Many other products have been on the market to prevent this effect for both vinyl and digital, including various spray destaticizers, the Zerostat gun, the Bedini Ultraclarifier and the latest separate Furutech units for digital and vinyl. The Talisman is the first I believe to have an effect on both digital and vinyl. Plus, it also can be used to destaticize the transport tray and turntable platter at the same time. Just don't go anywhere near your cartridge or you may affect its magnets in a negative fashion.
With guests in the room its great to give a demo, as it appears that one is using a magic wand over the disc. Maybe I should use Mickey's costume from the Sorcerer's Apprentice when demonstrating its effect. The looks on their faces, especially with digital, when you stand in front of them, wave the wand and replay the disc are precious. Like with most agents that improve the reading of the disc, there is a smoothing of the sound, tightening of the bass and reduction of the high frequency stridency that 16-bit/44kHz digital is notorious for. The effect is somewhat more than one achieves using disc cleaning solutions, but both appear to be complementary as cleaning, especially with Lloyd's Ultravivid solution, followed by the Talisman tends to multiply the improvement.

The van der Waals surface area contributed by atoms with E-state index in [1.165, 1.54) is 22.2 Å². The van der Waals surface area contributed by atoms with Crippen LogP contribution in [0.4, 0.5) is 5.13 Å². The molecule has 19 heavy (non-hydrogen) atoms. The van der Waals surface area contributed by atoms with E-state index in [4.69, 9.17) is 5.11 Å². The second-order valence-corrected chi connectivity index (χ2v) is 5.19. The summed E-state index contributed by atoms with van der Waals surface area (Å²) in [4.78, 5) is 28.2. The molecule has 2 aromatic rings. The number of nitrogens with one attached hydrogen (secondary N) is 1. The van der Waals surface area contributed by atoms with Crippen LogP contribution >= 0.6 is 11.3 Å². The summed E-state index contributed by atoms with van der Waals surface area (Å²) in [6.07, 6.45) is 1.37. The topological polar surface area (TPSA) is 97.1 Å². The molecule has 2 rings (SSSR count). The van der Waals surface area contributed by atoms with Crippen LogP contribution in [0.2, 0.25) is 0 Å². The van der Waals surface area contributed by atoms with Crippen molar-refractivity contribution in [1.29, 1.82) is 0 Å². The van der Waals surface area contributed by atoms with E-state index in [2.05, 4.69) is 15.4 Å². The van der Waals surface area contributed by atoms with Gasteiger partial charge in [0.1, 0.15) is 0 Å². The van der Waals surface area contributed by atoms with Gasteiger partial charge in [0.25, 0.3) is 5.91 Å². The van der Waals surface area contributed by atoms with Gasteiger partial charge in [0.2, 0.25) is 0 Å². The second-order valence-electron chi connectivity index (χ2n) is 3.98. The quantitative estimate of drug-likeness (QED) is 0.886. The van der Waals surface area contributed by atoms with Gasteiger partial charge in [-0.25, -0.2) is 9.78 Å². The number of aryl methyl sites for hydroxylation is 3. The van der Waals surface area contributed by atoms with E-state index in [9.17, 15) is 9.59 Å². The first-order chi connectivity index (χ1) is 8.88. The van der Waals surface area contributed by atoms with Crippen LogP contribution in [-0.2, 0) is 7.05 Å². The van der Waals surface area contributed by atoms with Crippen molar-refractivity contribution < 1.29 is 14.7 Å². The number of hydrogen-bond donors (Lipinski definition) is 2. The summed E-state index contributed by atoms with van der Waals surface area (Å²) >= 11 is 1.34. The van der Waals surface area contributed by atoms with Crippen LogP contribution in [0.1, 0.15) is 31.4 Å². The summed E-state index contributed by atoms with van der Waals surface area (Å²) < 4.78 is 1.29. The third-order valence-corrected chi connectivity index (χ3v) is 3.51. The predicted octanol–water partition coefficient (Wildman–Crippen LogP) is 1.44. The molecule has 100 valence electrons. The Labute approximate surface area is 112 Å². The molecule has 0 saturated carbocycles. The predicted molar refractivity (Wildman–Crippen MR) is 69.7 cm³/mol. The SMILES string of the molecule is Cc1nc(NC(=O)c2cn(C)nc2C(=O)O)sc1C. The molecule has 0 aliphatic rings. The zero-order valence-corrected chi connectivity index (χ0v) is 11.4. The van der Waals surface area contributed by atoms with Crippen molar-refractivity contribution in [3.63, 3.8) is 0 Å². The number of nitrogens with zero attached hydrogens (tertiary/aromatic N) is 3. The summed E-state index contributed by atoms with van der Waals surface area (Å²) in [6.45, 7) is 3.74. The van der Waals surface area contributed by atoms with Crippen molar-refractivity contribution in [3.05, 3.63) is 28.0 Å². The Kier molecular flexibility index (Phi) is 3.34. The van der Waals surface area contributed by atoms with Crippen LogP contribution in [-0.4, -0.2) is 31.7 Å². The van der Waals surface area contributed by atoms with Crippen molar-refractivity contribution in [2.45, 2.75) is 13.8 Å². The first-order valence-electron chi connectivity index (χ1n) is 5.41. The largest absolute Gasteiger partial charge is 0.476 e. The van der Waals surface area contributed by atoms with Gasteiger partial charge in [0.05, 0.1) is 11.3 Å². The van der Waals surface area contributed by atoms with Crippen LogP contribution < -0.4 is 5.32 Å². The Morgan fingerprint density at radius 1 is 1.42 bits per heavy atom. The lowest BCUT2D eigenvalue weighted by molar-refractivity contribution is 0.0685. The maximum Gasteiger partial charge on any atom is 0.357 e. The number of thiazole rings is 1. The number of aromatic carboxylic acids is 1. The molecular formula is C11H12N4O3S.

Compared to my Bedini Ultraclarifier, the effect is significantly greater with the Talisman. There have also been a couple of discussions on the web from individuals who feel the effect is significantly better than what can be obtained with the Furutech unit, but I can't confirm this. Plus, they can only be used on either vinyl or digital and not on the platters. Interestingly, there is also an improvement in vinyl playback, with a decrease in pops and other noise on playback. On the other hand, when lifting the vinyl from the platter after playback there is still a static discharge so I'm not sure how the unit does its trick with records. (Possibly by smoothing out the relative amount of static charges on the surface of the disc?) Maybe Lloyd will comment on this. Again I worn you, do not approach the cartridge with the Talisman. Please!
Anyway, at $199 per unit, it's a reasonably priced tweak for its affect, especially since it works on digital discs, vinyl, turntable platters and digital player mechanisms. I'm sure some of the cheapskates out there will try various magnets to see if they can get the same effect, but Lloyd claims he uses magnets in a certain configuration, which maximizes the effect. Again, hopefully he'll talk about this.
And now a few words from Lucif... I mean Lloyd:
Our thanks to Dr. Bill Gaw for taking the time to review and report on the Talisman. Here are some tips for using it. Always discharge yourself to ground first. Touching a component's metal case will usually work. For a greater effect on LP's, treat the platter before putting on the LP. Hold the LP in your hand and treat both front and back. Then place the LP on the platter and treat both together. The Talisman destatics, does a mild demag and magnetically treats LP's and CD's. It took over a year to get the magnetic fields correct. Exactly how it works is proprietary; what is important is that you will enjoy your music more.